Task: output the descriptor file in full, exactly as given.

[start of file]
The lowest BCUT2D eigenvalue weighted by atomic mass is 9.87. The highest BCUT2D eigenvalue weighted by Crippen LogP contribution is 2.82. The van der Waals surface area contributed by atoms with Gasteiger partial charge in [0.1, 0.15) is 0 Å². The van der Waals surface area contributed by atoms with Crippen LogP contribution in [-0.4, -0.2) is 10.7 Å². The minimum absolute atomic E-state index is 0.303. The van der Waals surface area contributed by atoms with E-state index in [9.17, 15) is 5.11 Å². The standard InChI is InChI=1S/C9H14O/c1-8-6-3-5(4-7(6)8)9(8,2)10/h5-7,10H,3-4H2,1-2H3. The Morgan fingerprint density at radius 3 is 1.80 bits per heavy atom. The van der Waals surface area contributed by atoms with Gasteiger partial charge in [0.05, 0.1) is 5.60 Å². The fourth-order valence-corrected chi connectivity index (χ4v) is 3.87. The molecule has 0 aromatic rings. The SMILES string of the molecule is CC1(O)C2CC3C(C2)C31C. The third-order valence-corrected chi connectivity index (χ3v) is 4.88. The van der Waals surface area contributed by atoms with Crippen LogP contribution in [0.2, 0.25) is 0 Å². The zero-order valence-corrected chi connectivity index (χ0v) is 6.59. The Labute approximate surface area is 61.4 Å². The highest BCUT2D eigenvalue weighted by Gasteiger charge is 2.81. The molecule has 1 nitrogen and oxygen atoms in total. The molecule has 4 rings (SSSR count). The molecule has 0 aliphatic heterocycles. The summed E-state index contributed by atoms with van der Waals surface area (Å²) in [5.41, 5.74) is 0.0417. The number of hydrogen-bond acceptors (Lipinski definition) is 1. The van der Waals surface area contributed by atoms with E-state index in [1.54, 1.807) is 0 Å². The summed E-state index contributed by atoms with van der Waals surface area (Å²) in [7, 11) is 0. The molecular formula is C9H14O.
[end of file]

The lowest BCUT2D eigenvalue weighted by atomic mass is 9.87. The highest BCUT2D eigenvalue weighted by Crippen LogP contribution is 2.82. The van der Waals surface area contributed by atoms with Gasteiger partial charge in [0.1, 0.15) is 0 Å². The van der Waals surface area contributed by atoms with Crippen LogP contribution in [-0.4, -0.2) is 10.7 Å². The minimum absolute atomic E-state index is 0.303. The van der Waals surface area contributed by atoms with E-state index in [9.17, 15) is 5.11 Å². The standard InChI is InChI=1S/C9H14O/c1-8-6-3-5(4-7(6)8)9(8,2)10/h5-7,10H,3-4H2,1-2H3. The Morgan fingerprint density at radius 3 is 1.80 bits per heavy atom. The van der Waals surface area contributed by atoms with Gasteiger partial charge in [0.05, 0.1) is 5.60 Å². The fourth-order valence-corrected chi connectivity index (χ4v) is 3.87. The molecule has 0 aromatic rings. The SMILES string of the molecule is CC1(O)C2CC3C(C2)C31C. The third-order valence-corrected chi connectivity index (χ3v) is 4.88. The van der Waals surface area contributed by atoms with Crippen LogP contribution in [0.2, 0.25) is 0 Å². The zero-order valence-corrected chi connectivity index (χ0v) is 6.59. The Labute approximate surface area is 61.4 Å². The highest BCUT2D eigenvalue weighted by Gasteiger charge is 2.81. The molecule has 1 nitrogen and oxygen atoms in total. The molecule has 4 rings (SSSR count). The molecule has 0 aliphatic heterocycles. The summed E-state index contributed by atoms with van der Waals surface area (Å²) in [5.41, 5.74) is 0.0417. The number of hydrogen-bond acceptors (Lipinski definition) is 1. The van der Waals surface area contributed by atoms with E-state index in [1.54, 1.807) is 0 Å². The summed E-state index contributed by atoms with van der Waals surface area (Å²) in [7, 11) is 0. The molecular formula is C9H14O.